Why waking up at 5am is the key to feeling happier
Lose an hour in the morning, said 19th-century philosopher Richard Whately, and you will be all day hunting for it.
Two centuries on, however, escaping the warm duvet is a real battle for many, which can result in a morning of mad and desperate rushing.
There’s a sense of powerlessness when it comes to getting up. Whatever else we’ve overcome in life, we feel we’ll never overcome our addiction to the snooze button. And what’s to be gained from it anyway What advantage is there in an early start to the day
Don't hit the snooze button: Getting up earlier could make you feel more invigorated
Like all converts, the ‘early riser’ lobby can sound a little worthy to those who struggle to prise their head from the pillow.
Just listen to Benjamin Franklin, the sixth president of the U.S.: ‘The mind must be fully made up that to rise early is a duty, wherever it is practicable and safe; that the habit is attainable and possible and that a strong effort and a sustained one, must be made, to overcome all obstacles to it.’
Fine words butter no parsnips, however, and the reality on the ground — or rather, in our bed — is a little different.
Again and again we press that snooze button, desperate for extra drowsy minutes, but only postponing the moment when our feet must touch the floor and our face feel the wet flannel.
When I used to work in a supermarket, the 7.30am team meetings were a mere extension of most people’s sleep. They’d get out of bed at the last possible moment, dress hurriedly, run down the road, just catching the bus, and make it to the shop on time.
But though they were at work, they were not fit for work. They arrived disorientated, sour-faced and fuelled only by high-energy (but low-happiness) drinks.
'Watching dawn break through the kitchen window really does “make light of the day” whatever it may hold'
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Early riser: Former U.S. Secretary of State Condoleezza Rice used to get up at 4.30am and go straight to the gym
Our sleep will adjust to our life. But equally, leaving sleep up to the biological clock may result in many of us being horizontal for around 12 to 15 hours a day, which is not necessary.
No, the answer lies in neither and both. The important thing is not to get too hooked up on how many hours of sleep you need. Where did that figure come from anyway
I was always told I needed ‘a good eight hours’ but I don’t know when I last slept for that long — and have remained happy, active and creative in the meantime.
Some people say: ‘Oh, if I’m to get up at 5am then I must go to bed at 10pm.’ Well, maybe, but only if you’re tired. If you’re not tired till 11pm, stay up until then — but here’s the crunch: still get up when the alarm goes off at 5am. So…
RULE ONE: Listen to the biological clock in the evening and go to sleep when you’re tired.
RULE TWO: Get up when your alarm goes off. (Note for beginners: when starting out on this practice, your body, unused to discipline, will attempt to subvert the process so the alarm clock — and more particularly the snooze button — will need to be beyond easy reach.)
But the big question is this: if I am to gain an hour or two every day, what am I to do with it One frequent use of the time is exercise.
Former U.S. Secretary of State Condoleezza Rice used to get up at 4.30am and go straight to the gym. Early mornings are a good time to exercise. Studies have shown that more than 90 per cent of people who exercise regularly do so in the morning when there are no other distractions.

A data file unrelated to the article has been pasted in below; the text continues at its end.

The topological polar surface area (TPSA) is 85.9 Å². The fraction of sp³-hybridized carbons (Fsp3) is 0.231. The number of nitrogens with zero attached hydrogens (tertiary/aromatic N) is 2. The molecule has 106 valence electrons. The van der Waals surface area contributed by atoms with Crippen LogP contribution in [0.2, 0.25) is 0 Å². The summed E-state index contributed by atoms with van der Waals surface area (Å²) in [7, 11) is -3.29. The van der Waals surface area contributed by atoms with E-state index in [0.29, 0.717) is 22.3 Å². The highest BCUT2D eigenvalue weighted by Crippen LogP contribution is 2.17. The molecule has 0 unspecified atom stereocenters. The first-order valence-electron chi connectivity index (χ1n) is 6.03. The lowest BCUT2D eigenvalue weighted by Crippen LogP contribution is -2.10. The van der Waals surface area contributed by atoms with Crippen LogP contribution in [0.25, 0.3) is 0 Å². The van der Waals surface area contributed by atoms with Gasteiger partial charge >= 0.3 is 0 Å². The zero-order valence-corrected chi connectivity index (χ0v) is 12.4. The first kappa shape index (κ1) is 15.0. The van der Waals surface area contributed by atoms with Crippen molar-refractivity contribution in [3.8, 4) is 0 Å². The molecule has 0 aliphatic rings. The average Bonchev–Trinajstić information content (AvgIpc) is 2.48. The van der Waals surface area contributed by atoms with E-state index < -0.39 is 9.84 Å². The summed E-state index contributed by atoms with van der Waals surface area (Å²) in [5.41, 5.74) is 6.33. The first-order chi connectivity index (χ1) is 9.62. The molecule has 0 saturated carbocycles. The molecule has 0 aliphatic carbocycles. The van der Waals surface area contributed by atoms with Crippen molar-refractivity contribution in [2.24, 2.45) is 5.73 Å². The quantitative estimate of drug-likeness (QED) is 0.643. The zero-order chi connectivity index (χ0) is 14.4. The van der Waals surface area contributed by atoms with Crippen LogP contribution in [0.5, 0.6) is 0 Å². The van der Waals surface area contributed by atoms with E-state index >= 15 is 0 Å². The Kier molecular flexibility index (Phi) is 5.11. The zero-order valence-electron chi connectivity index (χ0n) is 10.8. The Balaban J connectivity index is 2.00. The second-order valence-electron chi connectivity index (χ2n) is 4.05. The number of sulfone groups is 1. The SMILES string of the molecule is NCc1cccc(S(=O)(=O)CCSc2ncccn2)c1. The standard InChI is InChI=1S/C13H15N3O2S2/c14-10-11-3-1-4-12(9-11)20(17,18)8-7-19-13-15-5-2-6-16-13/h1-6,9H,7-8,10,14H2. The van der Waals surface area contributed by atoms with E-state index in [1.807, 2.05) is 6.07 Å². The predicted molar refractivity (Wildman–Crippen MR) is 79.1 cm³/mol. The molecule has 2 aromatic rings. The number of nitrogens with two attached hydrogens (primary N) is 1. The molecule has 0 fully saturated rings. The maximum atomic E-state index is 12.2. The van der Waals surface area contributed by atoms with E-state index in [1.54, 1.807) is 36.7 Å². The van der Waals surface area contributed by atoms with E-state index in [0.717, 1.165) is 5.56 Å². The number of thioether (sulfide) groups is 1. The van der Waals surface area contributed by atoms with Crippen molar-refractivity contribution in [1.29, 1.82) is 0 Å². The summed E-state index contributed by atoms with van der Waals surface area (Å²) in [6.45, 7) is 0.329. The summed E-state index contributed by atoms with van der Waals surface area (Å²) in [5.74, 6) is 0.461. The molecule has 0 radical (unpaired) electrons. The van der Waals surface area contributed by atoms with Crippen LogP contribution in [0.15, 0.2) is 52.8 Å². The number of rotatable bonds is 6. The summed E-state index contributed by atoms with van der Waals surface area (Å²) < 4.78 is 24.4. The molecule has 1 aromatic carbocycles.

The market for coffee, used by many to help them wake up, is forecast to be worth 976 million in the UK by 2015
If you plan your exercise for the
evening, it’s more liable to get lost amid life’s variables such as a
late shift at the office, unexpected visits from friends, family
commitments or just sheer exhaustion.
And then there’s breakfast. Many
people skip the most important meal of the day not because they aren’t
hungry but because they don’t have time.
Studies show that children who eat a
good breakfast do better in school because their bodies and minds are
not being asked to run on empty.
They’re also less likely to spend the day snacking their way to obesity in order to compensate for the absence of nutrients early in the day. Are there lessons for adults here, too
‘I’d like mornings better if they started later,’ someone once joked, but I like them as they are.
Make time for breakfast: Studies have shown children who don't skip the first meal of the day do better in school (posed by models)
There are plenty of motivational writers who’ll tell you the early start helps you to get ahead of others and be more productive. This may be so — the brain is wonderfully fresh at that time. But what most defines the dawn watch for me is not competition, but optimism.
‘I’ll tell you how the sun rose a ribbon at a time,’ wrote the poet Emily Dickinson as she watched the first light of day, and we can join her there.
Watching dawn break through the kitchen window really does ‘make light of the day’ whatever it may hold.
In the uninterrupted stillness — people don’t phone, text or email at this time — you hold the new day like you hold a new-born child, wondering what will be.
The peace around you becomes a peace within you and such calm before the storm can leave you calm in the storm if it strikes later on. And amazingly, this game-changing time at the start of the day is free.
Whether we know it or not, we all have a morning routine. The only question is whether it serves us well. If your current pattern leaves you rushed, stressed out or anxious, there’s always 5am and that golden extra hour. The best time of the day Wake up and give it a try.
Simon Parke is the author of Solitude – Recovering The Power Of Alone published by White Crow books